A Beginner’s Guide to Fly-Fishing
Some handy advice for novice fishermen who wish to take the plunge.
Text Daviel Lazure Vieira
Fly-fishing is all about passion, according to Fred Campbell from Hooké. But it also requires a great deal of patience: “You’ll need some quiet time to enjoy the richness of the experience. It’s an ancestral tradition.” If you want to make a splash, follow these basic tips from Hooké and you’ll be sure to pass the test to become a seasoned angler with flying colours.
Fred’s favourite types of fish and the best spots to practice your fly casting strokes.
Instead of using your hands, try a rubber net with knot-free meshes in order to avoid harming the fish’s skin and eyes. Be careful when you’re manipulating the beast: Don’t over-tighten the caudal peduncle (tail) or insert your fingers into the fish’s gills, as this could weaken the fish’s breathing system. A few seconds of air exposure is acceptable, depending on water temperature—that should give you just enough time to snap a photo before releasing the fish back into the water.
How to cast
Although it is preferable to learn how to cast with an expert, the newbie can manage alone by remembering these important steps.
Place your thumb above the handle and hold more or less firmly. Start with a short, six-meter long line. When casting, the bulk of the work is done when your progressive acceleration is followed by an abrupt stop at a one o’clock position. Don’t forget to pause so that the line can be deployed properly, and be mindful of how you manipulate the rod—your wrist should only be some 15 inches away from the rod tip.
A golden rule (sort of)
When catching Atlantic salmon with other fisher-men, you must follow the rotation. The latest newcomer must go upstream, before the preceding fisher. If the fish nibbles, the fisher may cast a few more times, and even switch flies for a second try. When the fish bites, all other fishermen must remove their flies. No matter if the fish is ultimately caught or lost, the angler must then change position and move upcurrent at the start of the rotation. It’s not as much a rule as it is just plain good ol’ manners: make sure you pay attention to local customs and adapt yourself to the way fishers do it wherever you are fishing.
The Improved Clinch Knot
Fly-fishing Knot by Colter co.
Tying on a fly is the most frequent set-up change you will make while fly-fishing. The Improved Clinch Knot, as implied by the name, is an improved version of the knot your grandpa probably taught you when you were six years old. The improvement happens by feeding the end back through the larger loop, making the knot less prone to slipping. Always wet your knots before cinching them tight to improve their strength.
There are hundreds of different flies out there, and an equally dazzling number of techniques. Choos-ing the size, colour, and model of your fly depends on fishing conditions: you’ll want a dark fly when it’s cloudy, a brighter one when it’s sunny. To begin with, consider acquiring both dark and bright dry flies (one of each) and five wet flies in a large array of sizes. It’s also important to know a few key terms related to their usage. Wet flies work under the surface of the water. To have the best chance to succeed, the wet fly must reach a certain speed in order to draw the predator’s attention. A slow fly will generate little interest, while a rapid one will seem unconvincing. When using the swinging technique, casting depends on the strength of the current. For slow currents, let the stream accelerate the speed of the line; fly and cast at a 90˚ angle. For fast currents, decelerate the fly’s speed with a closer angle (30˚ or less). Usually, you cast with an angle of 45˚. If you’re not happy with your angle of attack, you can mend it—that is, by modifying the position of the line on the water immediately after it touches the surface. You mend upriver in order to slow down the fly, or downriver to accelerate it. Nymphs are flies that simulate the aquatic insects at pupal or larval stages of development that bear the same name, which several species of fish feed on, including char and trout. Nymph fishing, especially used for fishing trout, is a technique that involves projecting the nymph upstream and letting it drift along the current, like a natural nymph. A strike or bite indicator can be useful: it’s a small device that indicates when a fish is on the line. Among surface flies, dry flies are designed to imitate a flying insect or a recently hatched mayfly (a short-lived insect) floating on top of the water. Using the dead drifting technique, you must cast repeatedly with short, five-meter drifts of around three to four seconds that should nonetheless seem natural. The stripping technique is particularly effective for predators living in lakes and in the sea. You can use it with poppers, floating flies that imitate injured prey on the surface of the water. You work the fly on the surface by performing a series of short, erratic pulls. You can also use this technique with streamers, a type of fly used to mimic a small bait fish that can be cast underwater. Finally, the skating technique can be used with a dry fly cast at a 45˚ angle, which then drifts along the surface of the water by skating, describing a “V” shape that mimics a prey struggling to cross the river.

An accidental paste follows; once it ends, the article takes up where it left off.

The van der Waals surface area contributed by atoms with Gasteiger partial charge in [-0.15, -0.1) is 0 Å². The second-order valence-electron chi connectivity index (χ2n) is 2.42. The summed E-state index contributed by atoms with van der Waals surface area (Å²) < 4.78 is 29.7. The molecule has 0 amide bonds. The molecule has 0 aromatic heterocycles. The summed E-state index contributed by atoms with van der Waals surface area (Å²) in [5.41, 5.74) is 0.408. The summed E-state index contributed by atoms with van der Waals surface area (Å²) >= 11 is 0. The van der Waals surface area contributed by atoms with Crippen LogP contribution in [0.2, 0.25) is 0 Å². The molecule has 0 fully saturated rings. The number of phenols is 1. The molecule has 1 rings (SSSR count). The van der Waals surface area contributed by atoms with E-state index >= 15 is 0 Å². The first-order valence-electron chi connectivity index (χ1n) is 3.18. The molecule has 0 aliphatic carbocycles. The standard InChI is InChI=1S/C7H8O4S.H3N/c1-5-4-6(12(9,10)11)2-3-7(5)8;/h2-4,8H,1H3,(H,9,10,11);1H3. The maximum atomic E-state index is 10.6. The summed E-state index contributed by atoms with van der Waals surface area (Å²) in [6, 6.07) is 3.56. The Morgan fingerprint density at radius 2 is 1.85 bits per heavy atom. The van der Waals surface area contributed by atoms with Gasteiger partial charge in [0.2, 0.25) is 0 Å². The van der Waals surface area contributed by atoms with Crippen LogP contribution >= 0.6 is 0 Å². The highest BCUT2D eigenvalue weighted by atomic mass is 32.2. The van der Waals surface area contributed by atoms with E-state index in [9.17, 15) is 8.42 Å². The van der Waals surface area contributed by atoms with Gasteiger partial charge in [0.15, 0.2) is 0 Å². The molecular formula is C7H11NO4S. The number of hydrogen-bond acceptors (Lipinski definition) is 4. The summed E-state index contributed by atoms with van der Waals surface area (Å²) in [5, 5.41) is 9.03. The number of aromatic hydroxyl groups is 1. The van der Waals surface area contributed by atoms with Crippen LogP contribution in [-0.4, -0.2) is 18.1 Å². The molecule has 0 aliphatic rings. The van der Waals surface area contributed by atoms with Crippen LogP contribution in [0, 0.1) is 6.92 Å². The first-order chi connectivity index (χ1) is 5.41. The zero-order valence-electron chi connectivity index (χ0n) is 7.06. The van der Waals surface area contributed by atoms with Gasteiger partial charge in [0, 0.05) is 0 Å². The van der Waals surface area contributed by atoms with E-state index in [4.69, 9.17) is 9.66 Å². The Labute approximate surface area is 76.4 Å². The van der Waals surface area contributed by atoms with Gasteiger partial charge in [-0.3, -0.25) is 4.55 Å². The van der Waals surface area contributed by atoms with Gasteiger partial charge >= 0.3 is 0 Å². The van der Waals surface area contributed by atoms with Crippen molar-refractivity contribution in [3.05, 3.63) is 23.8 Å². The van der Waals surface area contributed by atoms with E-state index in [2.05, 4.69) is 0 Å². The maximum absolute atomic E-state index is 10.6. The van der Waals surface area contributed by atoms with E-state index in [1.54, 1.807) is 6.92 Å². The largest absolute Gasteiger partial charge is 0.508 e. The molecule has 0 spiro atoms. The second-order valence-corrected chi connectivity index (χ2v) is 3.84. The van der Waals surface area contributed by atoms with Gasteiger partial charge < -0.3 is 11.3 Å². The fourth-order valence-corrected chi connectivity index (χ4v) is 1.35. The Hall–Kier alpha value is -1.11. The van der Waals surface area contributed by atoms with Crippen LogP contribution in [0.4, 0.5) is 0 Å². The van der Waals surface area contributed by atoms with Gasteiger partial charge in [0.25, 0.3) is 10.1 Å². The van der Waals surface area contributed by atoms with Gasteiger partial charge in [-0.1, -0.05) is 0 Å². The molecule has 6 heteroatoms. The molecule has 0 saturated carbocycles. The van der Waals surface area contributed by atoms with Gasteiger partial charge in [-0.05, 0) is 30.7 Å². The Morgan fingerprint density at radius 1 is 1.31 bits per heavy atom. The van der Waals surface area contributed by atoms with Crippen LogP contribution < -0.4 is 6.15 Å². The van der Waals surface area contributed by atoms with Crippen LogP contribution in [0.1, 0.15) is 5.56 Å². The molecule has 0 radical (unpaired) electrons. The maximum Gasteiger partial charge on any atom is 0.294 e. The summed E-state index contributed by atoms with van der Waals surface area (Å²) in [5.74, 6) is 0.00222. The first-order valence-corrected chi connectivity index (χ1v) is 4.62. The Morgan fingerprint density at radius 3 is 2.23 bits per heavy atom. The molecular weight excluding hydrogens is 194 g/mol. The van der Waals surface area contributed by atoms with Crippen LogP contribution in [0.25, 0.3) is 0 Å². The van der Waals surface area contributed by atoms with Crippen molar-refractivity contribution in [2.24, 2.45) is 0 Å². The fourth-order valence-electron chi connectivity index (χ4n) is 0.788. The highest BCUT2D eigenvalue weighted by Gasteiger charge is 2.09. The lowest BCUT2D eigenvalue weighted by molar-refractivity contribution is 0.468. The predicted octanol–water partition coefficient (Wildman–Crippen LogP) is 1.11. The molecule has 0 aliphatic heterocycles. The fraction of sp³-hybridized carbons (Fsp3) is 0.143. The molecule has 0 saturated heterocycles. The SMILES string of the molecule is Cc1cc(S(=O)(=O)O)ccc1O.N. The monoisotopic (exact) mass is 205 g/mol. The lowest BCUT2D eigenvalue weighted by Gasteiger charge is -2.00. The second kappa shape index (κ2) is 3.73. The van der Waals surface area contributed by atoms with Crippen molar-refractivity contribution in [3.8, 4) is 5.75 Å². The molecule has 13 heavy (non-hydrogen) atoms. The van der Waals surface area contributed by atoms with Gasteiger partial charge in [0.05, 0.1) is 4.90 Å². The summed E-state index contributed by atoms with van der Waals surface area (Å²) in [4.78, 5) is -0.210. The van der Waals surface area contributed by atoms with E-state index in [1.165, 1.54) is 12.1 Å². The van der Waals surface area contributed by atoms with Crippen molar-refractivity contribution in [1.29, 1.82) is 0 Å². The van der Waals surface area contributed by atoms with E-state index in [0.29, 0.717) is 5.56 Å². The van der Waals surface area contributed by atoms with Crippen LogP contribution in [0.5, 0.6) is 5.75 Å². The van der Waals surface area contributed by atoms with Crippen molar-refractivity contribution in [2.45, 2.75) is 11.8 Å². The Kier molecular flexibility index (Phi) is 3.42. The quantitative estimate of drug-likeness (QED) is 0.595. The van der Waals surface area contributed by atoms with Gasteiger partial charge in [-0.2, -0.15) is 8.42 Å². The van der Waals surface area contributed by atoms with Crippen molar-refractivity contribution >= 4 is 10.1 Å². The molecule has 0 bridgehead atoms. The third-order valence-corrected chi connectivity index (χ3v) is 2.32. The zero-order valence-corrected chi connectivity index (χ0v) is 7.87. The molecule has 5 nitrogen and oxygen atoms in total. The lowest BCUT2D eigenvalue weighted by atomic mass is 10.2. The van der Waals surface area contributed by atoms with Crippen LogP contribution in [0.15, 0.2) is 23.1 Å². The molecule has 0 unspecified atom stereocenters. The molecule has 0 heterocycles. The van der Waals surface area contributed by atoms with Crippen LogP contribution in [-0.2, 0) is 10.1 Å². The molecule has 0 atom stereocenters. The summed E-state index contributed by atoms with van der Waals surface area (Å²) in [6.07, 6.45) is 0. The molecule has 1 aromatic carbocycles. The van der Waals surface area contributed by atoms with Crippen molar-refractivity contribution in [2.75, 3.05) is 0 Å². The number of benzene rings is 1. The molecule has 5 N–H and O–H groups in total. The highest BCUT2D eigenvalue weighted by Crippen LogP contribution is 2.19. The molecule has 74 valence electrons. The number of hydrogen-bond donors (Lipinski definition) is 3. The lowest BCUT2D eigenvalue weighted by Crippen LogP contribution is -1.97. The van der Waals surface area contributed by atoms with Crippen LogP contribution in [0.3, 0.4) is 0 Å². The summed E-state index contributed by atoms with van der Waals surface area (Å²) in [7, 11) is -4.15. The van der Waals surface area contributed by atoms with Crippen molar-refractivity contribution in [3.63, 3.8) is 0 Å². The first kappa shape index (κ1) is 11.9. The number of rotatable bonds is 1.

Removing the barb
For easy hook removal, simply pinch the barb with pliers. This simple and efficient catch-and-release trick allows you to quickly extract the hook, while keeping fish handling time to a minimum and decreasing the risk of damage.
To read more . . .
This article was published in BESIDE Magazine, Issue 01.MAGAZINE 01
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